Understanding Different Actors and Forms of Participation as a Key Element of Social Sustainability in Smart Cities. As citizens have been widely recognized as key stakeholders for improving social sustainability in a smart city, more studies could explore additional potential dimensions of civic engagement. For instance, public administration scholars have found that participation could be done at individual, group, and collective levels, and that they could engage in different phases of the service cycle, including commissioning (deciding or prioritizing services, outcomes, and users), design (creating and planning for the service), delivery (improving the provision of public services), and assessment (evaluating service quality and performance) [39]. Another interesting topic is related to the interactions between public administrators and citizens, which can manifest in a myriad of ways (see Table 2) depending on the roles and relative power of governments and citizens in the participatory process [13]. Furthermore, multiple variables determine the extent to which participation can attain the desired outcomes, including political support, leadership, red tape, hierarchical authority, participant competence, and participant representativeness [53]. Moreover, it is found that citizen participation confronts the greatest challenges when seeking to advance social justice because government organizations and political leaders tend to lack the motivation to pursue such projects. Hence, the political conditions that turn leaders’ and public organizations’ attention to improving social justice via participation are essential. In addition to citizens, other stakeholders like universities, research centers, private companies, entrepreneurs, and non-profit organizations have been largely neglected in the discussion on social sustainability in smart cities. Local nonprofits and shared spaces like public libraries in smart cities, for instance, could possibly contribute to social sustainability by, among others, becoming trusted partners for citizens and contributing to digital inclusion. A further examination on different stakeholders, including their values, roles, and resources as well as the interactions among them is needed. The further exploration regarding the participants involved and how they participate will certainly contribute to a more holistic understanding of social sustainability in smart cities. Interviews, participant observations, and surveys are potential methods to address the identified topics.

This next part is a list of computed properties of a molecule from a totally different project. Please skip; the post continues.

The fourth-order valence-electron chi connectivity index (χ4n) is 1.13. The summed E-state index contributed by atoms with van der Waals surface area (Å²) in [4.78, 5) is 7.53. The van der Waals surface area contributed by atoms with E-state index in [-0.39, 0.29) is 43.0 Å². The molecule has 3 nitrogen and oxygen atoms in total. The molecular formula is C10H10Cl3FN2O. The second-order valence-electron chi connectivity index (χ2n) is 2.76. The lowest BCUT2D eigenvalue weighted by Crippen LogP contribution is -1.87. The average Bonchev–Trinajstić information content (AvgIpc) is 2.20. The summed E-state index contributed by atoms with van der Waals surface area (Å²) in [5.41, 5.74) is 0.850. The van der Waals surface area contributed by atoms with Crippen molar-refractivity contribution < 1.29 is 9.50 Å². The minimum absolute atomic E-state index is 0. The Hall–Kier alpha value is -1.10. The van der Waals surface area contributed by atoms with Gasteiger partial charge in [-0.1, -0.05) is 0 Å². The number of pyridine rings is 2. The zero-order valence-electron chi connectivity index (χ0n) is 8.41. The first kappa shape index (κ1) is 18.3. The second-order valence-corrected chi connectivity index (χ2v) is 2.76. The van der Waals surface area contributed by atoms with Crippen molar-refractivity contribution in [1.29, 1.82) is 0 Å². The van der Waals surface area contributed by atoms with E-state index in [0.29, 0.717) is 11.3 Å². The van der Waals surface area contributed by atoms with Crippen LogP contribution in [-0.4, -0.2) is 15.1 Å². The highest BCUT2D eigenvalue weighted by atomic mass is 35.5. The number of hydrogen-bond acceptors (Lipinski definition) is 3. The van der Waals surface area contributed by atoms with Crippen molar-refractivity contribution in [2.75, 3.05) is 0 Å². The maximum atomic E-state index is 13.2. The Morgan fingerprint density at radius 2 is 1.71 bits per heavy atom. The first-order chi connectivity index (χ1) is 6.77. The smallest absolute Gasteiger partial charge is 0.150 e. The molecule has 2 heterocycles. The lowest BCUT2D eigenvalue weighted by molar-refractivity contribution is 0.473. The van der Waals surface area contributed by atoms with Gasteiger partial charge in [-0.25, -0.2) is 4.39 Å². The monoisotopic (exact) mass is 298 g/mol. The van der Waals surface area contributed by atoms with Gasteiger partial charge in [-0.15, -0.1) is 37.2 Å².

Table 2